(Trial Court Opinion, 4/15/16, at 3-4).

[Appellee] filed a Written Post-Trial Motion for Delay Damages on November 23, 2015 and [Appellants] filed their Post-Trial Motions on November 30, 2015[, ] with a Supplemental Post-Trial Motion filed on January 19, 201[6]. The [c]ourt held oral argument on April 12, 2016. On April 1[5], [2016] th[e c]ourt entered an Order denying [Appellants'] Post-Trial Motions. Pursuant to Rule 227.1(a)(2) of the Pennsylvania Rules of Civil Procedure and the 1983 Comments, th[e c]ourt entered a Judgment Order in favor of [Appellee] and against [Appellants] in the sum of $11, 391, 640.08.
On [April 27], 2016, [Appellants] filed an Emergency Motion to Vacate Judgment. On May 12, 2016, the[e c]ourt denied the Motion. That same day, [Appellants] filed a Notice of Appeal regarding the [c]ourt's April 1[5] [o]rder denying [their] Post-Trial Motions.[1] On June 3, 2016, th[e c]ourt filed an Opinion in accordance with Rule 1925(a) of the Pennsylvania Rules of Appellate Procedure in response to [Appellants'] appeal. [The court did not order Appellants to file a Rule 1925(b) statement of errors complained of on appeal. See Pa.R.A.P. 1925.]

(Trial Court Opinion, 6/03/16, at 2).

Appellants raise five questions for this Court's review.
1. Whether [Appellants] are entitled to JNOV where [Appellee's] experts' opinions were based solely on their own experience and expertise, not scientific or empirical evidence, and, hence, were both inadmissible and insufficient to establish causation under Rohm & Haas Co. v. Snizavich, 83 A.3d 191, 195 (Pa. Super. Ct. 2013)?
2. Whether the trial court erred by failing to instruct the jury on the "two schools of thought doctrine" in determining whether the standard of care required [Appellants] to treat a bacterial infection with steroids, in circumstances where [Appellee's] and [Appellants'] medical experts presented two competing views regarding this subject and where [Appellee's] own expert admitted that use of steroids in treating meningitis was "controversial" at the time of [Minor-Plaintiff's] treatment?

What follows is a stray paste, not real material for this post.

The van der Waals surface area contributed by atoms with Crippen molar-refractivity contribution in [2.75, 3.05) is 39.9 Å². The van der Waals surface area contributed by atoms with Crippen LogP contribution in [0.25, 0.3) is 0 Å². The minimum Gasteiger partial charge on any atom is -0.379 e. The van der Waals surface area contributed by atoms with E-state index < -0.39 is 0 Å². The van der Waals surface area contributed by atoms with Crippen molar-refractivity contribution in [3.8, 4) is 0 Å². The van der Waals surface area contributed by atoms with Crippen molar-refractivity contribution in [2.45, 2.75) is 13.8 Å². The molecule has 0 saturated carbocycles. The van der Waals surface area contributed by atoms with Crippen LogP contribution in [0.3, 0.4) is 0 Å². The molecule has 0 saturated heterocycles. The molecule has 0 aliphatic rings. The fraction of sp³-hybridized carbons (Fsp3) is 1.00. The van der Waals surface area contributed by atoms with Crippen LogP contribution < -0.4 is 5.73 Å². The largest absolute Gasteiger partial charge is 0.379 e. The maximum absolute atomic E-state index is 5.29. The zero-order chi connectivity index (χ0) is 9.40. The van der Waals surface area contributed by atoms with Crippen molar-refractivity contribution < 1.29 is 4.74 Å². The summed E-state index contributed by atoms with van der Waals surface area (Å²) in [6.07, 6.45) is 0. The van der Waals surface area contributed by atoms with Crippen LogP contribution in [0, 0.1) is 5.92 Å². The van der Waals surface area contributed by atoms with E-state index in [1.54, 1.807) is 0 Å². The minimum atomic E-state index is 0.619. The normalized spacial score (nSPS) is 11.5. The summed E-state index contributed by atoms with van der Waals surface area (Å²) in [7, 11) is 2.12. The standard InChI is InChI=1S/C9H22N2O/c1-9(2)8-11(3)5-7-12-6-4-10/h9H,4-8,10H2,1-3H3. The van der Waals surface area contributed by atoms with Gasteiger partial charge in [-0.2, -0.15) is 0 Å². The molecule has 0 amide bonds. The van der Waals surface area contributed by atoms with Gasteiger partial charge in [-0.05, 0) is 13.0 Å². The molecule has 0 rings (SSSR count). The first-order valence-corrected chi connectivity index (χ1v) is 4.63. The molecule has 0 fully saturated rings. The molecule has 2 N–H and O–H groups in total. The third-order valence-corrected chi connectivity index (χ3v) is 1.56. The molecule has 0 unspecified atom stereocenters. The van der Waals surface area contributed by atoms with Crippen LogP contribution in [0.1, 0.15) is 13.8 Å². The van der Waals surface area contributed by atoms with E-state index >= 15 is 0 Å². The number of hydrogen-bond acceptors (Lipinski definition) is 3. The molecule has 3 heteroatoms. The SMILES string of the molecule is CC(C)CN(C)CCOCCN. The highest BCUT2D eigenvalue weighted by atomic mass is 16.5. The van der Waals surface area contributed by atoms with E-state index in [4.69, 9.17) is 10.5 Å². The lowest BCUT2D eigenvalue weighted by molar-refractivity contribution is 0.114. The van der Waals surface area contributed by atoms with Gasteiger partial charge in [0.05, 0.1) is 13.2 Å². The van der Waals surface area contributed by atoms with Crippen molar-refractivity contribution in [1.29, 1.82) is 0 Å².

3. Whether the trial court erred in allowing [Appellee's] counsel to read to [Dr. Poe] a totally irrelevant hearsay statement taken in 2013 from [CHOP's] website, where the statement, which post-dated the treatment by four years, was used to establish the standard of care and, hence, caused [Appellants] great prejudice?
4. Whether the trial court erred in allowing [Appellee's] neuro-otologist expert to present standard of care expert testimony against [Appellant] pediatric emergency medicine physicians in circumstances where [Appellee's] expert was neither board-certified nor practiced in the same sub-specialty as [Appellant] physicians, was not engaged in practice in emergency room settings in the hospitals where he worked, was not familiar with the standard of care and hence, was not qualified under MCARE to present expert testimony against the [Appellant] physicians?
5. Whether the trial court erred by not reducing the excessive verdict and in not reducing [Minor-Plaintiff's] future medical expenses to present value before entering judgment as required by MCARE for purposes of calculating the judgment and delay damages?

(Appellants' Brief, at 5-6) (emphases omitted).

         In their first issue, Appellants challenge the trial court's denial of their motion for judgment notwithstanding the verdict (JNOV). (See id. at 5; 20-32). Our standard of review of this claim is well-settled.

Our standard of review of an order denying judgment n.o.v. is whether, reading the record in the light most favorable to the verdict winner and granting the benefit of every favorable inference, there is sufficient competent evidence to support the verdict. Any conflict in the evidence must be resolved in the verdict winners' favor. Judgment n.o.v. may be granted only in clear cases where the facts are such that no two reasonable minds could fail to agree that the verdict was improper.

Miller v. St. Luke's Univ. Health Network, 142 A.3d 884, 896 (Pa. Super. 2016) (citations omitted).